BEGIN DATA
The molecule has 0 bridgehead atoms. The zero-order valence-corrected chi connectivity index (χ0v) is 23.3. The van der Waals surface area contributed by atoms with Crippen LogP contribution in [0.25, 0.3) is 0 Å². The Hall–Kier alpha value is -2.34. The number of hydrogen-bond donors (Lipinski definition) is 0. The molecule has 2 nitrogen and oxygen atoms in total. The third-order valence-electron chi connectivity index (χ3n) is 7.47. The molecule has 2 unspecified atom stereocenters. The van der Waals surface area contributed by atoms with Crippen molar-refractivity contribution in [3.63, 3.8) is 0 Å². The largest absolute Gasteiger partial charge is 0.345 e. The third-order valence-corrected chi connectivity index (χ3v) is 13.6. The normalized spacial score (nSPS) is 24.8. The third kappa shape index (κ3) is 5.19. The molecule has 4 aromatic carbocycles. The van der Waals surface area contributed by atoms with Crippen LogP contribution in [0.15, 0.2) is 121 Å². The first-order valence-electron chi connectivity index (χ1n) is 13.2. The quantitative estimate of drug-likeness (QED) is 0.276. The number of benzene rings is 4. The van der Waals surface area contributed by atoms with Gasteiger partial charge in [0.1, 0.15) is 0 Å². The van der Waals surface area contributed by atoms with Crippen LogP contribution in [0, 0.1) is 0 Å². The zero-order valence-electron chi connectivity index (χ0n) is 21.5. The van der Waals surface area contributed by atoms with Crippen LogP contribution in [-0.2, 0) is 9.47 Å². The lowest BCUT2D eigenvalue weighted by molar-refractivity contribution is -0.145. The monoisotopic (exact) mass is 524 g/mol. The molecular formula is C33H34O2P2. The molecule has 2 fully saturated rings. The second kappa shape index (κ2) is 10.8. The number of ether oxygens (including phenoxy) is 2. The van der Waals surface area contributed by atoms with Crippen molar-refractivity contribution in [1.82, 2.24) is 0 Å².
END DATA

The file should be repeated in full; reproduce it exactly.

The molecule has 0 bridgehead atoms. The zero-order valence-corrected chi connectivity index (χ0v) is 23.3. The van der Waals surface area contributed by atoms with Crippen LogP contribution in [0.25, 0.3) is 0 Å². The Hall–Kier alpha value is -2.34. The number of hydrogen-bond donors (Lipinski definition) is 0. The molecule has 2 nitrogen and oxygen atoms in total. The third-order valence-electron chi connectivity index (χ3n) is 7.47. The molecule has 2 unspecified atom stereocenters. The van der Waals surface area contributed by atoms with Crippen molar-refractivity contribution in [3.63, 3.8) is 0 Å². The largest absolute Gasteiger partial charge is 0.345 e. The third-order valence-corrected chi connectivity index (χ3v) is 13.6. The normalized spacial score (nSPS) is 24.8. The third kappa shape index (κ3) is 5.19. The molecule has 4 aromatic carbocycles. The van der Waals surface area contributed by atoms with Crippen LogP contribution in [0.15, 0.2) is 121 Å². The first-order valence-electron chi connectivity index (χ1n) is 13.2. The quantitative estimate of drug-likeness (QED) is 0.276. The number of benzene rings is 4. The van der Waals surface area contributed by atoms with Gasteiger partial charge in [0.1, 0.15) is 0 Å². The van der Waals surface area contributed by atoms with Crippen LogP contribution in [0, 0.1) is 0 Å². The zero-order valence-electron chi connectivity index (χ0n) is 21.5. The van der Waals surface area contributed by atoms with Crippen LogP contribution in [-0.2, 0) is 9.47 Å². The lowest BCUT2D eigenvalue weighted by molar-refractivity contribution is -0.145. The monoisotopic (exact) mass is 524 g/mol. The molecular formula is C33H34O2P2. The molecule has 2 fully saturated rings. The second kappa shape index (κ2) is 10.8. The number of ether oxygens (including phenoxy) is 2. The van der Waals surface area contributed by atoms with Crippen molar-refractivity contribution in [1.82, 2.24) is 0 Å².